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Need for rural development programme
and its speedy implementation

The population of today’s Pakistan is estimated to be between 180 and 190 million, some 70 per cent of whom live in rural Pakistan. The rural Pakistan is, indeed, beautiful but regrettably, its rural economy has not been accorded due attention and resource commitments by the past successive governments, which has resulted in concentration of misery and uncontrollable inflow of migrants from there towards big cities and that has generated urban chaos. Following suit of the past rulers, the present ruling elite is also seen doing much less than the situation requires in the rural areas. Sadly, a casual treatment is given by our policy makers to the rural Pakistan. So far, economic growth has been concentrated in the cities rather than in the villages.

Urbanisation has been a growing phenomenon over the past couple of decades, partly due to labour migration and also population displacement resulting from the tribal clashes, lawlessness and kidnapping for ransom cases. Recurrence of severe droughts and environmental degradation in rural Sindh has also caused population movement from rural to urban areas particularly during the 1980s and 1990s.

Despite a rich endowment in natural resources, poverty being a widespread problem in Pakistan is deeply entrenched and largely rural. About 70 per cent of the population, and about 75 per cent of the poor, live in rural areas and agriculture provides livelihood to 60 per cent of the rural people. While visiting the rural parts of the country, one can witness the rural people living in the most brutal and inhuman living conditions. In the wake of recent floods, the rural Pakistan, particularly, Sindh is damaged and destroyed. Millions of people are affected, their homes are partially damaged or destroyed, livestock inundated, bridges and roads are swept away, and overflowing flood canals destroyed farmland and villages. Today’s rural Pakistan is in tears and troubles.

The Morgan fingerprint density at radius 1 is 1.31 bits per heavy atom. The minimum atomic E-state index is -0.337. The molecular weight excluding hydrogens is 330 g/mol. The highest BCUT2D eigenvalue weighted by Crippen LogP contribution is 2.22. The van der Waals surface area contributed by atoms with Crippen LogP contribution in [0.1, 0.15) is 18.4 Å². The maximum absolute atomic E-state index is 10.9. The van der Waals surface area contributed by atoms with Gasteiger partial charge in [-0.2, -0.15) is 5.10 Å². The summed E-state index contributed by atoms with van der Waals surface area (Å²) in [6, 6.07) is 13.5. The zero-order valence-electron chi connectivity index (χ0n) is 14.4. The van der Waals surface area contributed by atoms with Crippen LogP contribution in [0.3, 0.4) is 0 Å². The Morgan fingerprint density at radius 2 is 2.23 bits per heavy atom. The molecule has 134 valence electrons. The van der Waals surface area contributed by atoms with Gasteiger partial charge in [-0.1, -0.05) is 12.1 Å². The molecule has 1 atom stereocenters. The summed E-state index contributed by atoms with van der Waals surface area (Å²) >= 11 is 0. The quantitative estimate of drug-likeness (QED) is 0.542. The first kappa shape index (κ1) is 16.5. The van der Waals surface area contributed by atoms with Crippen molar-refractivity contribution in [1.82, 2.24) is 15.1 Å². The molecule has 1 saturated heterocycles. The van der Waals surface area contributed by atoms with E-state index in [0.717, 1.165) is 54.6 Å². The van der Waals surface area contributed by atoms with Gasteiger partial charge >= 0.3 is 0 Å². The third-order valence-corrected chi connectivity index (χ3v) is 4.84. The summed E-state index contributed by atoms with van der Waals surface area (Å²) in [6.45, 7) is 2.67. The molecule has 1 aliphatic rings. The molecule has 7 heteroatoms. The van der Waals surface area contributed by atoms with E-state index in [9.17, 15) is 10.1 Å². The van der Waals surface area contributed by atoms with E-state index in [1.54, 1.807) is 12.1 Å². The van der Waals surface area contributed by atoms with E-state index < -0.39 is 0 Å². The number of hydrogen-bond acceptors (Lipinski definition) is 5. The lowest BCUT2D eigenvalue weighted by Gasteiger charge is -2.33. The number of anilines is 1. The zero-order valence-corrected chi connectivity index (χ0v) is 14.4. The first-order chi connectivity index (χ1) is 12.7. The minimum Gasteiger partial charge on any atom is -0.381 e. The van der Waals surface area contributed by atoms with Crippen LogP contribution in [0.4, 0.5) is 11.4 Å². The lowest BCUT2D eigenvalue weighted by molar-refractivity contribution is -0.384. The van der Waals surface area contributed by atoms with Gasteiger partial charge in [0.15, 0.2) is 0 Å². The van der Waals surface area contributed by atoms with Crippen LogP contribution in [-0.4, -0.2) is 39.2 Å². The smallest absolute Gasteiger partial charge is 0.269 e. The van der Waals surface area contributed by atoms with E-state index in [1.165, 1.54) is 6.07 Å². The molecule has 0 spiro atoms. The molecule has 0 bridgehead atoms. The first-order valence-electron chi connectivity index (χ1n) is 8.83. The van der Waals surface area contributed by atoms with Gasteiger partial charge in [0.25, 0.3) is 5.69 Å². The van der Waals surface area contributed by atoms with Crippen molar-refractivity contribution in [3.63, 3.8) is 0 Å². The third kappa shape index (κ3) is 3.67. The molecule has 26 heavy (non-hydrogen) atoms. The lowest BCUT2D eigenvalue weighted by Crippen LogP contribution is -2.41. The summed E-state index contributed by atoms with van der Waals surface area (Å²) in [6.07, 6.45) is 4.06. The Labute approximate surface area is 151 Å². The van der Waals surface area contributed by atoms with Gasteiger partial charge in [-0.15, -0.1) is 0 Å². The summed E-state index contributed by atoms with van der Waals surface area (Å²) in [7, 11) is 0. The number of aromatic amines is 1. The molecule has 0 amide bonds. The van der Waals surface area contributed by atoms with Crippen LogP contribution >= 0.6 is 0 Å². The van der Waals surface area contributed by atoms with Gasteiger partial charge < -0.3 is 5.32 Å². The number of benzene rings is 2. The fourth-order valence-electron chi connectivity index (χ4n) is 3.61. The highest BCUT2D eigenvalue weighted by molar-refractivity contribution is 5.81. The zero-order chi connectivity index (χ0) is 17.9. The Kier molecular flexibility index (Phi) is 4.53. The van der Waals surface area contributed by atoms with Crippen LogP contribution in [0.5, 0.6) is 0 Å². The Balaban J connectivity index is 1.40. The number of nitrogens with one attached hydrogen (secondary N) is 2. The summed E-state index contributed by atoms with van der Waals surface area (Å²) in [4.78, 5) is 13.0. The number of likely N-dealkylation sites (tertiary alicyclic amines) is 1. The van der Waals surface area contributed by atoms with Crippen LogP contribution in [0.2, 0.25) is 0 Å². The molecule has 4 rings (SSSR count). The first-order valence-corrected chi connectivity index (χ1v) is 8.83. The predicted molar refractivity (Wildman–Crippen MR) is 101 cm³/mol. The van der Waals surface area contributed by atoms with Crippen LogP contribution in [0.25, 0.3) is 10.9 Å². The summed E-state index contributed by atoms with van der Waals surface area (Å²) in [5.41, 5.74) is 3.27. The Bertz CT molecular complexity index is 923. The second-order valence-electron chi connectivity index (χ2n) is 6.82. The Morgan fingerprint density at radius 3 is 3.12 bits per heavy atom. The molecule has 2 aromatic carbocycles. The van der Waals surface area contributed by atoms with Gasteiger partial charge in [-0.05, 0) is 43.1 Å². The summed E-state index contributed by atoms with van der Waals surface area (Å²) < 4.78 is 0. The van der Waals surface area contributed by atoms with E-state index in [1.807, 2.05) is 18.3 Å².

A few pertinent questions always agitate in my mind such as - what does the future hold for rural Pakistan? What role can and must the rural sector play in the national development? What are desired and possible transformational pathways? What are the institutional policies and practices for transformation at local, national, regional and global levels? How do our policy makers in Islamabad best take account of the answers to these questions? It is only time that will tell.

However, our present rulers and the policy makers must analyse the current situation and prospects for the rural sector to determine a comprehensive Rural Pakistan Transforming Programme. Our rulers and policy makers must respond to the challenges and opportunities of rural Pakistan. The government must now embark on a rural development agenda that takes care of the people in the villages. It is the ‘sine qua non’ for the government to tackle the menace of poverty of villages rather than the poverty of villagers. Villagers can not get rich so long as rural Pakistan, the villages remain poor – too poor to attract investment in agro-industry and commerce. More funds may be allocated for programmes that involve rural job guarantees, food subsidies and farm lending. Infrastructure development and investments in the rural sector will result in job creation, improve agricultural productivity and hopefully keep a check on prices.

In this backdrop it is proposed that the PPP-led coalition government could launch an Integrated Rural Future Programme (IRFP) which may understand the rural sector as a tool for human wellbeing, national development and global sustainability. The action of the IRFP must entail four initiatives.